By GILL H. BOEHRINGER
By seeking to convince its readers that the effects of Ondoy were “felt equally by rich and poor” and that it was a “great equalizer,” the Philippine Daily Inquirer, the most influential newspaper in the Philippines, was attempting to bolster the view that the Filipino class system had nothing to do with the disaster, and that the lives of all Filipinos are shaped by the same forces of nature, even by fate or by God.
By ARTHUR ALLAD-IW
The Cordillera region incurred most of the damages in Northern Luzon with 309 dead and P1.398 billion of damaged infrastructures and agriculture caused by typhoon Pepeng.
In the years ahead, the number and magnitude of disasters will increase with colossal human and economic losses. The task of rescue, recovery, relief and rehabilitation will have to fall more and more on the people themselves as they have in fact done in recent years.
By JANESS ANN J. ELLAO
Days after Ondoy struck, the government declared that it would no longer allow these poor Filipinos to return to their shattered homes.
By JANESS ANN J. ELLAO
The Citizen’s Disaster Response Center urges the passage of the Disaster Risk Reduction Management Bill. But even without this law, trainings in disaster mitigation should be conducted down to the barangay level, it says.
Women and men are differently affected by natural disasters. For example, women are especially vulnerable to poor nutrition, vitamin and iron deficiency—especially anemia, which can be fatal in pregnancy.
By ALEXANDER MARTIN REMOLLINO Bulatlat.com MANILA — The recent onslaughts of storms Ondoy and Pepeng in the Philippines have drawn attention not only to the general lack of disaster preparedness in the country but also to how the government’s so-called calamity funds have been spent in the last few years. The calamity fund, according to…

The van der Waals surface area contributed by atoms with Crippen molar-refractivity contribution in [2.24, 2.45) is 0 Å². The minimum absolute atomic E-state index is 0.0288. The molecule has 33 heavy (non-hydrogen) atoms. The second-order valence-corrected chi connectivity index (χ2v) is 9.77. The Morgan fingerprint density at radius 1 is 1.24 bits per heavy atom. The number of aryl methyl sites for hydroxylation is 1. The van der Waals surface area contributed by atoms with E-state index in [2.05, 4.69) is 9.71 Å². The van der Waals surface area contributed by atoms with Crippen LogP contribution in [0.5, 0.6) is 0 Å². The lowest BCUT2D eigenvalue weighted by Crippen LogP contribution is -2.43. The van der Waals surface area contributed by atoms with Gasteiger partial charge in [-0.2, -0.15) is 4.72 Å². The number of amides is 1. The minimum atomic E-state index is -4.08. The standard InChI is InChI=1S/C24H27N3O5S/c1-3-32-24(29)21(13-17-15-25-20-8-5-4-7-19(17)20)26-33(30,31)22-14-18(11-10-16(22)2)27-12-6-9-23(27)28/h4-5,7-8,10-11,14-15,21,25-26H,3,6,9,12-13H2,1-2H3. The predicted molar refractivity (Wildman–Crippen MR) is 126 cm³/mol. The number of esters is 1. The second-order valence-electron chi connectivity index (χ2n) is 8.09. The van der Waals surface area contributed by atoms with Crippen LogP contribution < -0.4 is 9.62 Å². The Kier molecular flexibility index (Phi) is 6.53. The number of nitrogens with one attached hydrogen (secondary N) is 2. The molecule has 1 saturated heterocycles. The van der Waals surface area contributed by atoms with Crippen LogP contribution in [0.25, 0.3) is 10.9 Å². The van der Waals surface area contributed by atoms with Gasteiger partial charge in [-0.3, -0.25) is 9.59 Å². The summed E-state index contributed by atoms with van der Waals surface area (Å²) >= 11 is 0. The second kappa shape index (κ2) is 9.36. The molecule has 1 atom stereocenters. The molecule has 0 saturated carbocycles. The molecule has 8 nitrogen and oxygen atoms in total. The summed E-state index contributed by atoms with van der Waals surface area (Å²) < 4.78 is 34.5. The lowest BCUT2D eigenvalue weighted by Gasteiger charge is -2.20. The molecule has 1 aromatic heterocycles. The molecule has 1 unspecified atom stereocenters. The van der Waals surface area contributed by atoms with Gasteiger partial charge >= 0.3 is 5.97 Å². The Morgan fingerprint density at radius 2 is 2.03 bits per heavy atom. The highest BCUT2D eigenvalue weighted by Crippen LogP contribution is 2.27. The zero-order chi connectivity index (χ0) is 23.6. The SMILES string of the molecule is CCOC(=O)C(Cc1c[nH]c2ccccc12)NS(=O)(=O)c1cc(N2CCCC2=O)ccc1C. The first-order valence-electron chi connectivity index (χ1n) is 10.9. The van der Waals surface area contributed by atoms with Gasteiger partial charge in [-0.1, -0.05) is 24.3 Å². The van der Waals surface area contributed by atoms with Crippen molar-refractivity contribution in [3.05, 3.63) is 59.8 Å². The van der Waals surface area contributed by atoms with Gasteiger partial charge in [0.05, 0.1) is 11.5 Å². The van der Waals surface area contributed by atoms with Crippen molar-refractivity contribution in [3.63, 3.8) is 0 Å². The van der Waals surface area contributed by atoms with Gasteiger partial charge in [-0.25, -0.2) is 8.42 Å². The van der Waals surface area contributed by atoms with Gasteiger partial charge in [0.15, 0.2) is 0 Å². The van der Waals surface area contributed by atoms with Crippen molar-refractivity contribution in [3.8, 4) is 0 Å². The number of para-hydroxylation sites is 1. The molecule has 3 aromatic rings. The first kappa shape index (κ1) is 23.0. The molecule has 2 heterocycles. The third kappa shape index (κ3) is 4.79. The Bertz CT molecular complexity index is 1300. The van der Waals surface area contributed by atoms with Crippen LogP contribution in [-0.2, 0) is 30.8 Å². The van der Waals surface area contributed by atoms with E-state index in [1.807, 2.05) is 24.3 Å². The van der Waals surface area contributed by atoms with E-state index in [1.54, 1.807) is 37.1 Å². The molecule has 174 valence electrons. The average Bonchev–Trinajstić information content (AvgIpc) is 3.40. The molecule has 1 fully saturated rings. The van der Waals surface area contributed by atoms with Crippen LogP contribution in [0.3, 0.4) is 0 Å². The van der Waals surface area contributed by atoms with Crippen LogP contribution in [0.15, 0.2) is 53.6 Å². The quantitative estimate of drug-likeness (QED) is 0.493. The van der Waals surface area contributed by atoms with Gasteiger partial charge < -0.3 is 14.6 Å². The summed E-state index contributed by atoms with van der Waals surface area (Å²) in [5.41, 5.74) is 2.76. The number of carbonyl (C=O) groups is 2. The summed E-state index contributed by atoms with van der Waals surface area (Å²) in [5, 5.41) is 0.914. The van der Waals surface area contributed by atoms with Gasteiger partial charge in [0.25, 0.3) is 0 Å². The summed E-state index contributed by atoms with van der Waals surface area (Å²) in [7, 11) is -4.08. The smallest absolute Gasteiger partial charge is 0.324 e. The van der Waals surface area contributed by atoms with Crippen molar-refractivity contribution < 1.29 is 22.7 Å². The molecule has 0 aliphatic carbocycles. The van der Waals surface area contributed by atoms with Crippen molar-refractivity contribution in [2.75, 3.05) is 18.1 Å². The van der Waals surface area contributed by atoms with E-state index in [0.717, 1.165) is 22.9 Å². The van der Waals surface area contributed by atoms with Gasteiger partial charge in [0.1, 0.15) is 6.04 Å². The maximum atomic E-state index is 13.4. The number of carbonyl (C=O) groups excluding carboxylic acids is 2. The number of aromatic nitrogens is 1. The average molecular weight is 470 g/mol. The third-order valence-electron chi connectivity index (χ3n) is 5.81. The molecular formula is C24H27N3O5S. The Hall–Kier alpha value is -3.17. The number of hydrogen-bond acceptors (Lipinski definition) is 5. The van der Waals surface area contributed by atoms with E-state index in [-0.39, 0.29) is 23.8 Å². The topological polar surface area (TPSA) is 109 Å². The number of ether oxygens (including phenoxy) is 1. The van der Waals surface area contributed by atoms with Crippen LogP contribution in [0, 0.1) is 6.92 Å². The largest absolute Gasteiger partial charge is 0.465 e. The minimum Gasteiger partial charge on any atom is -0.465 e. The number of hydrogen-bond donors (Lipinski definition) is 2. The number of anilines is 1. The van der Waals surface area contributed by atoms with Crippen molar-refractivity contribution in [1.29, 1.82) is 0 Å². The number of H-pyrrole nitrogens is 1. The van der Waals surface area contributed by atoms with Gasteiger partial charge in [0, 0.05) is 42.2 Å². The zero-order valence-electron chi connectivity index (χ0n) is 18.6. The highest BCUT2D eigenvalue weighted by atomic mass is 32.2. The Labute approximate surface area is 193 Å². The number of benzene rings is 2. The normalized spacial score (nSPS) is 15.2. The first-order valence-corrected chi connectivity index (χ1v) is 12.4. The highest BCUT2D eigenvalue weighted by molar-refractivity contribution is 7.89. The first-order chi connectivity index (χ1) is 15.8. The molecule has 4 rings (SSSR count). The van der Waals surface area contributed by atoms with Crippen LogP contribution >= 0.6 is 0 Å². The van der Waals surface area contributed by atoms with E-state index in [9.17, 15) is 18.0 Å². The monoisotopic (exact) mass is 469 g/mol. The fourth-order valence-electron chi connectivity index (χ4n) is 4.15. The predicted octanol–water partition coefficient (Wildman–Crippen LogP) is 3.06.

By ARNOLD PADILLA
The challenge that policy makers now face is how to raise the needed resources to fund in a sustainable manner and without placing additional burden on Filipinos the requirements of relief and rehabilitation.
By CARLOS H. CONDE
A disaster-prone country like the Philippines should by now be a nation of experts on calamities and how to deal with them. But, as Ondoy has shown, Filipinos are almost always caught unawares. And often, the high cost of these calamities are caused not so much by lack of knowledge or resources as by poor governance.
MANILA – Aside from killing them and displacing them from their homes and exposing them to illness, tropical storm Ondoy dealt poor Filipino families severe blows that could make their lives in the months ahead much more difficult. (Read sidebar: Ondoy Pushes Tens of Thousands of Families Into Severe Difficulty, Long-Term Poverty) Take the case…
For the Poor, Ondoy Strikes Double Whammy